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Tuesday, 23 April 2013
Mkango Resources has "very strong" project in Songwe, reckons Dawes
Mkango Resources' (CVE:MKA) recent oversubscribed C$2.3 million financing in what is a difficult climate supports the company's view that its Songwe rare earths project is "very strong".
The cash will go towards taking the project in Malawi to the next level and through to pre-feasibility - for which work is already swiftly advancing, chief executive Will Dawes tells Proactive Investors.
Indeed, Dawes took part in the fundraise, as JP Morgan 1998 Employee Trust, of which he is a beneficiary, subscribed for 285,715 units. This is in addition to further shares acquired in the market recently.
"It [the fundraise] supports our feeling that this is a very strong project and that we are working in the right jurisdiction, therefore being well positioned to fast-track the project and to become one of Africa’s leading rare earth producers," he says.
Songwe is the company's main focus where a NI 43-101 resource was announced last October - importantly showing a substantial resource in the indicated category.
Using a cut-off of 1%, there are 13.2 million tonnes in the indicated category at a grade of 1.62% total rare earth oxides (TREO). The inferred resource stands at 18.6 million tonnes at 1.38% TREO.
Notably, Dawes explains that even after this impressive maiden resource, upside still exists to expand the resource at Songwe.
The firm is currently targeting an operation at Songwe that will process around 500,000 tonnes of ore per year to produce mixed rare earths in concentrate.
"We could scope a much larger operation but we feel it’s the right strategy to start with something more modest, which has expansion possibilities," he tells Proactive.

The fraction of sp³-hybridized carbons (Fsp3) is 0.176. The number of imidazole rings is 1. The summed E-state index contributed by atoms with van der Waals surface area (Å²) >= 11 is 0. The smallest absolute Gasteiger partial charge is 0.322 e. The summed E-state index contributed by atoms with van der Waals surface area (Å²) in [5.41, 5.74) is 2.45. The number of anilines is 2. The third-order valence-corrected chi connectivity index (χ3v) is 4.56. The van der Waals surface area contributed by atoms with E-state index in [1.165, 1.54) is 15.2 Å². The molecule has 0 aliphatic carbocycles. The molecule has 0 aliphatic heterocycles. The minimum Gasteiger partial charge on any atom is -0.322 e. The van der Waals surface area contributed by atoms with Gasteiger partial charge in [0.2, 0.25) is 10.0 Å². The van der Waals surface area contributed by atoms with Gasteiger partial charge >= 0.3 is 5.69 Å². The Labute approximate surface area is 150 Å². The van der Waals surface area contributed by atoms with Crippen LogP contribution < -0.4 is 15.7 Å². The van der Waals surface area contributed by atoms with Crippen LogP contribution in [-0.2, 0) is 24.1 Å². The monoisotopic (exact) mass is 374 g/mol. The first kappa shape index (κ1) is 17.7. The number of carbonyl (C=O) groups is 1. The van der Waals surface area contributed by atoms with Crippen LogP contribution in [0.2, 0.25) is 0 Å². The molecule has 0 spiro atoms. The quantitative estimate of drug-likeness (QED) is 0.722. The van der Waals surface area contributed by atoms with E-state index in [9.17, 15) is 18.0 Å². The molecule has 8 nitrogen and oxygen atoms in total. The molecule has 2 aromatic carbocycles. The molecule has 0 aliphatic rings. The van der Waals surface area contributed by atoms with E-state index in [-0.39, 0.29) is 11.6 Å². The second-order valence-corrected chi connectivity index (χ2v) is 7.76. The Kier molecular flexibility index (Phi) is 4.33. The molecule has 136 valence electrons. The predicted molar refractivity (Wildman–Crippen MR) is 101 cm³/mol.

The upside potential he's referring to exists because Mkango has so far only drilled around 50% of the exposed carbonatite and only one fifth of the whole Songwe system, which measures around 1km by 1km, he explains.
But, for now, the company is focused on moving the project through the pre-feasibility (PFS) stage based on the indicated resource.
Importantly, the already large indicated resource means no further drilling is needed at this stage, further reducing the cost of the PFS.
Dawes says the company is targeting completion of the PFS by the end of this year.
Work is already underway on the ground at Songwe for the environmental component with consultant Digby Wells - Africa's largest environment consultancy - and the firm is also already working on a mine plan and flow sheet, all of which are going well, says the chief executive.
Dawes says the next few weeks and months will see significant news flow from Mkango beginning with a detailed proof of concept flow sheet.
The mine plan and metallurgical test work will then feed into the cost estimates leading to a pre-feasibility study.
Dawes says he is hoping to get the pre-feasibility study complete for under C$1 million by managing as much as possible of the work involved in-house.
The rest of the cash from the fundraise will be used on corporate costs and the firm's regional exploration programme, which is running in parallel with the Songwe pre-feasibility, he explains.
"As we advance the project beyond the prefeasibility stage, we'll look to do more infill drilling and look to convert some of the inferred to indicated, and indicated to measured," he said.
Songwe lies on the Phalombe licence and lies 70km south east of the city of Zomba from where it is accessible. It lies 90km from the city of Blantyre.
Rare earth mineralisation is untested to the northeast and southwest of the current drilling.
"We have got a regional exploration programme ongoing, which is focused on rare earths hosted in ion adsorption clays plus we've got potential for other commodities as well on our other licence, which is at Tambani (also Malawi)," revealed Dawes.
In layman’s terms, rare earth minerals hosted in such so-called ion adsorption clays are easier and quicker to recover, making them more economical.
At Tambani, there is also the potential for uranium and zircon, the firm has said.
Rare earths comprise 17 metals used increasingly in high-tech products such as electric car batteries, smartphones and wind turbines and there is a huge demand for them.
It is the heavy rare earth elements that are the most sought after and command a premium in the market.
The Songwe resource contains what Dawes has called a "significant" proportion of such heavy rare earths - equating to around 40% of the gross in-situ value at current prices.
And a further 40% or so of the gross in-situ value is accounted for by the rare earths neodymium and praseodymium, which, although classed as light rare earths, are much in demand for use in high strength magnets.
So, there is much for investors to look forward to from Mkango over forthcoming months as it develops its potential discovery in the rare earths space.